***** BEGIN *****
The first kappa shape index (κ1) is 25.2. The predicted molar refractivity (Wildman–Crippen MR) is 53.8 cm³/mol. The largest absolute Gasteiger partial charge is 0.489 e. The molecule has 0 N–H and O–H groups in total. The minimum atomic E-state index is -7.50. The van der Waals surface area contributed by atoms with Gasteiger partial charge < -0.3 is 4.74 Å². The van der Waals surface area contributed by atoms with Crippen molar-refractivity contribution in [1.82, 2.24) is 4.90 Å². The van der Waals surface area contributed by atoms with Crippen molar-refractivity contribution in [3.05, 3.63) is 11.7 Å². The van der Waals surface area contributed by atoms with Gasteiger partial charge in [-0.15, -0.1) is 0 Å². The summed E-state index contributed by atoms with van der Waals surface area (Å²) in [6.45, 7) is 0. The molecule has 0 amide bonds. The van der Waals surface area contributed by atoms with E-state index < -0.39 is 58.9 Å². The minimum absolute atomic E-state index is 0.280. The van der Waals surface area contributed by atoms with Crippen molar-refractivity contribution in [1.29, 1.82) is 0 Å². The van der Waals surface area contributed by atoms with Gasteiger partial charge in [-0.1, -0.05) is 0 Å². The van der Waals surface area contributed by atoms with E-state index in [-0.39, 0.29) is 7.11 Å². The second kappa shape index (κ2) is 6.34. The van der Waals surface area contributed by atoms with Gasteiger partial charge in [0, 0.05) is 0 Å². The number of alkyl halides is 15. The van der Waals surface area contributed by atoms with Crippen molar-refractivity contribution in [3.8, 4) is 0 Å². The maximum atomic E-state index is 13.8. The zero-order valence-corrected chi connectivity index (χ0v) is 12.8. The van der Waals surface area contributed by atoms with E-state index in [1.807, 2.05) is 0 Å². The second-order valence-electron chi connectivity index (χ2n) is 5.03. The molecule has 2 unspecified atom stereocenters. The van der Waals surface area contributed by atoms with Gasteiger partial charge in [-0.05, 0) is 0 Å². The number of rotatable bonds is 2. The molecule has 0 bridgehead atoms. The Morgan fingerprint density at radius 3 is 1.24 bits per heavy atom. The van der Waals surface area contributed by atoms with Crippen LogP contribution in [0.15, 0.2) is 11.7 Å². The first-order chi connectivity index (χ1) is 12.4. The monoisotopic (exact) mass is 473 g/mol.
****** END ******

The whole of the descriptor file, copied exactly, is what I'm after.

The first kappa shape index (κ1) is 25.2. The predicted molar refractivity (Wildman–Crippen MR) is 53.8 cm³/mol. The largest absolute Gasteiger partial charge is 0.489 e. The molecule has 0 N–H and O–H groups in total. The minimum atomic E-state index is -7.50. The van der Waals surface area contributed by atoms with Gasteiger partial charge < -0.3 is 4.74 Å². The van der Waals surface area contributed by atoms with Crippen molar-refractivity contribution in [1.82, 2.24) is 4.90 Å². The van der Waals surface area contributed by atoms with Crippen molar-refractivity contribution in [3.05, 3.63) is 11.7 Å². The van der Waals surface area contributed by atoms with Gasteiger partial charge in [-0.15, -0.1) is 0 Å². The summed E-state index contributed by atoms with van der Waals surface area (Å²) in [6.45, 7) is 0. The molecule has 0 amide bonds. The van der Waals surface area contributed by atoms with E-state index < -0.39 is 58.9 Å². The minimum absolute atomic E-state index is 0.280. The van der Waals surface area contributed by atoms with Crippen molar-refractivity contribution in [1.29, 1.82) is 0 Å². The van der Waals surface area contributed by atoms with Gasteiger partial charge in [-0.1, -0.05) is 0 Å². The van der Waals surface area contributed by atoms with E-state index in [-0.39, 0.29) is 7.11 Å². The second kappa shape index (κ2) is 6.34. The van der Waals surface area contributed by atoms with Gasteiger partial charge in [0, 0.05) is 0 Å². The number of alkyl halides is 15. The van der Waals surface area contributed by atoms with Crippen molar-refractivity contribution in [3.8, 4) is 0 Å². The maximum atomic E-state index is 13.8. The zero-order valence-corrected chi connectivity index (χ0v) is 12.8. The van der Waals surface area contributed by atoms with E-state index in [1.807, 2.05) is 0 Å². The second-order valence-electron chi connectivity index (χ2n) is 5.03. The molecule has 2 unspecified atom stereocenters. The van der Waals surface area contributed by atoms with Gasteiger partial charge in [-0.05, 0) is 0 Å². The number of rotatable bonds is 2. The molecule has 0 bridgehead atoms. The Morgan fingerprint density at radius 3 is 1.24 bits per heavy atom. The van der Waals surface area contributed by atoms with Crippen LogP contribution in [0.15, 0.2) is 11.7 Å². The first-order chi connectivity index (χ1) is 12.4. The monoisotopic (exact) mass is 473 g/mol.